We are continually amazed by the scale of business blunders caused by the false assumption that anyone can do this work. In our consulting experience with dozens of Fortune 500 companies, we have seen several situations where literally millions (if not tens of millions) of dollars have been wasted by web and intranet development teams that lack even a single professional information architect.
… and they go on to discuss how various common corporate policies have failed to address the problem, in their opinion.
      Cause to stop and think. Millions, for firms that could, possibly, have afforded to take these kinds of losses. What about the smaller guys who cannot take big hits?
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Thanks to the kind folks at O’Reilly & Associates, three new books on the Web have arrived: Information Architecture for the World Wide Web, Dynamic HTML: The Definitive Reference and HTML & XHTML: The Definitive Guide.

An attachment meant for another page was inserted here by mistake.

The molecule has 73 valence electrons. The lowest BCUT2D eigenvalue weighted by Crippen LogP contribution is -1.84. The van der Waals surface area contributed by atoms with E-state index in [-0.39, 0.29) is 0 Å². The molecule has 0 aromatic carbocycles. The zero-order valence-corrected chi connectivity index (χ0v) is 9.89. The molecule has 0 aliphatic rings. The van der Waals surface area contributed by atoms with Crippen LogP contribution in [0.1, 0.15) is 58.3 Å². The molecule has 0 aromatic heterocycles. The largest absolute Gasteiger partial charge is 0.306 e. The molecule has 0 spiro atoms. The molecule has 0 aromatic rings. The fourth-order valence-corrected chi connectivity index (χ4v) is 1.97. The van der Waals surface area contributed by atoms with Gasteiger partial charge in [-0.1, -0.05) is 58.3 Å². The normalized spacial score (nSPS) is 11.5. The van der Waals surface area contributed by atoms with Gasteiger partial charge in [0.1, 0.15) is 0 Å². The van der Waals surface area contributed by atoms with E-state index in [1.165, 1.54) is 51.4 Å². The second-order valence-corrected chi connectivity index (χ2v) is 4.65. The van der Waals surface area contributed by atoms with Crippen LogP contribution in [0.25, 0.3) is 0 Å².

Have just quickly skimmed through Information Architecture, and it looks like this is the one of the three recently arrived IA books that is most oriented more towards the professional than lay people.
11:46:35 AM    Add a comment.

Friday, 15 November 2002

Title: Information Architecture: Blueprints for the Web
Author: Christina Wodtke
Publisher: New Riders Publishing
Published: 2002
Pages: 348
Illustrations: Monochrome
ISBN: 0735712506
Rating: 5

When a client looks at a web site, they only see the visible 10%—the interface. The 90% of the site that makes the thing work is invisible.
      When a client comes to you believing all you need to do is come up with a terrific user interface design, the situation is not unlike that of the Titanic and the iceberg.
      To avoid that fate, far too common in web projects still, you must somehow convince them that there is an unseen 90% that must be done before pixel hits screen. Even more importantly, you must persuade them to pay for it.